Inside-Out Practice｜Series of interviews with authors from Yishu #12
Julie Grundvig is a professional writer, editor and research consultant with over twenty years experience living, working and traveling in the greater China region. She holds an MA from the University of British Columbia in pre-modern Chinese studies, with a focus on Chinese literature, history and religion. She has also completed postgraduate work in art education and museum studies.
Julie currently writes for Fodor’s Travel and has contributed to eight books for Lonely Planet Publications. She has published articles internationally in various journals and magazines. She has been the Associate Editor of Yishu: Journal of Contemporary Chinese Art since 2002. Julie is a member of the National Association for Interpretation.
1. When and how have you come into contact with Chinese (contemporary) art and culture?
I’ve been travelling to China since 1992 and have lived for lengthy periods in Beijing and Xi’an. I also lived in Taipei, Taiwan. I was a China-based travel writer for a number of years and frequently wrote about China’s developing art and cultural scene.
2. When did you join Yishu’s editorial team and what does your job include? How did you collaborate with other team members?
I was with Yishu from the very beginning. I started with the journal in 2002 as the first editor working with Ken Lum and Zheng Shengtian and continued until December 2020. For the first few years of Yishu, we met a lot in person but as time went on we spent less time together and more time communicating online. At the beginning of Yishu, my work involved contacting artists and trying to create a systematic way of organizing and editing articles. Later, my job involved copyediting and proofreading articles and fixing a lot of Pinyin.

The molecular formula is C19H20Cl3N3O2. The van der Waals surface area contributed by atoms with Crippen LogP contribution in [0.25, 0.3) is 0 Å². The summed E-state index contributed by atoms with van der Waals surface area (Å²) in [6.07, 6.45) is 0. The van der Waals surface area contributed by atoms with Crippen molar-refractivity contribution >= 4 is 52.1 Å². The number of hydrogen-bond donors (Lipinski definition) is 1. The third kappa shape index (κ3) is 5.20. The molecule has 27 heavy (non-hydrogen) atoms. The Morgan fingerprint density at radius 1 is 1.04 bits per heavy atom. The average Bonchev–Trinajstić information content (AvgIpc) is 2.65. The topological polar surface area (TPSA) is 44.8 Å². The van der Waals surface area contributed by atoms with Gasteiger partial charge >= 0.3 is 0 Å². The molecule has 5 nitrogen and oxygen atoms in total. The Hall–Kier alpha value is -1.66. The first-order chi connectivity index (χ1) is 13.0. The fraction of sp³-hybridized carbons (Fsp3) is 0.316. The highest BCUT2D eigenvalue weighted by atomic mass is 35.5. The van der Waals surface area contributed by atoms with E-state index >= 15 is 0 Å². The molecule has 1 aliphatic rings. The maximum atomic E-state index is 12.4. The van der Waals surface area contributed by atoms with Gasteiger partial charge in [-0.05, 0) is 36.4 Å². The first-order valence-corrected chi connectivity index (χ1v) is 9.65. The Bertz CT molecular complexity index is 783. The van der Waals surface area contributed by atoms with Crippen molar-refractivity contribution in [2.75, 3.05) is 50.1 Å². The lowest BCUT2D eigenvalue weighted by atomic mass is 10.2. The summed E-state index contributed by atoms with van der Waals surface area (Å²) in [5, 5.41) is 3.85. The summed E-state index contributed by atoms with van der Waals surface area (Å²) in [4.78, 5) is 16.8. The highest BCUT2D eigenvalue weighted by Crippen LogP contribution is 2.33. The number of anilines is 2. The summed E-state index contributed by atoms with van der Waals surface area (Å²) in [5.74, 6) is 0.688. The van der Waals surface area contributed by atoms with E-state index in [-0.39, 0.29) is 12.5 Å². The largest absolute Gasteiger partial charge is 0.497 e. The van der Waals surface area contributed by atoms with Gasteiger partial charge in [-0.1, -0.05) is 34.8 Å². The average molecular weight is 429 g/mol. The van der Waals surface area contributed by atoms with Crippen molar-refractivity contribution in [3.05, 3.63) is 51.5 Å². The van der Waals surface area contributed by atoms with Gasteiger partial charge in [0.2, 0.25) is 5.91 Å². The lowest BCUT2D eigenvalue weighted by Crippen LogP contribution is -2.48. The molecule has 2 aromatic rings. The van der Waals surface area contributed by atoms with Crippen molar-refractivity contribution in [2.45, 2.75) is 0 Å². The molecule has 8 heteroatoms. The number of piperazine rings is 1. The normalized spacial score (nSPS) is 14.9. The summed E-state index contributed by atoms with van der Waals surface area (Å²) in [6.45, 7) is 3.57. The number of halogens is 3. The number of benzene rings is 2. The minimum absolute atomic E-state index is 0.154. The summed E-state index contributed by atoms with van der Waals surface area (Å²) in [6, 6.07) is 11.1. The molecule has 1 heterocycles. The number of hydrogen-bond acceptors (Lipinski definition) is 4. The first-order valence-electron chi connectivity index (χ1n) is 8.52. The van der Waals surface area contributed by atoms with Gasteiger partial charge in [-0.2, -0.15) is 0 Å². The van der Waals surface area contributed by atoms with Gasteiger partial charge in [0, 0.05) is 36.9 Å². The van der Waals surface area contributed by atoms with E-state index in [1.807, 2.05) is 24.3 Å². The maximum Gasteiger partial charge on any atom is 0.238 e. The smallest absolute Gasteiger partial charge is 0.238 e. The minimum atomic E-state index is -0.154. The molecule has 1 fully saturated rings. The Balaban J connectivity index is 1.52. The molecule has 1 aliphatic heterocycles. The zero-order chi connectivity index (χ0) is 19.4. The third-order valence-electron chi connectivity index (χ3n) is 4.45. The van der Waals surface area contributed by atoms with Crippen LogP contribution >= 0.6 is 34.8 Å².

3. In what ways do you think Yishu distinguishes itself from other art publications and journals? What is particularistic about Yishu?
We were the first English-language journal on contemporary Chinese art. Even though many of our articles were translated from Chinese, we wanted to make sure that the artists and critics who contributed to the journal were heard authentically. We were very careful in the editing process to not neutralize their voices.
4. In the process of editing, what do you enjoy or benefit the most from?
Because I was with Yishu for so long, I had the opportunity to witness the growth of many artists and writers who contributed to the journal.
5. The inaugurating issue of Yishu in 2002 posed a series of questions to prominent art practitioners in Chinese contemporary art. Now that Yishu has arrived at its milestone of 100 issues, we’d like to pose some of these questions back to you: What are your thoughts regarding the situation of art and culture in China today? What does Chinese art and culture mean to you? What does “China” mean to you?
I’m not sure if I could answer that question then or now, as the concept of China and Chinese art and culture is ever-changing and complex.
6. What do you think of the relationship between Yishu and art criticism in China over the years? What kind of criticism has Yishu fostered and promoted?
I think Yishu has been essential, especially in the beginning, of initiating and fostering dialogue about Chinese contemporary art in a way that many English readers had never encountered before.
7. We have learned from Zheng Shengtian that all editorial staff work part-time. Besides as an editor at Yishu, what other activities and practices do you engage in?
I am no longer an editor of Yishu, due to COVID and budgetary concerns. I am a writer, editor, and also work as a museum archivist and librarian. In addition, I sit on the board of a long-standing Canadian arts organization.
Interview Planning: Liu Yusi, Huang Wenlong
Interview Translation：Liu Qian
Proof-reading：Ninjia, Zhang Ligeng, Huang Wenlong
Post Editing: Liu Qian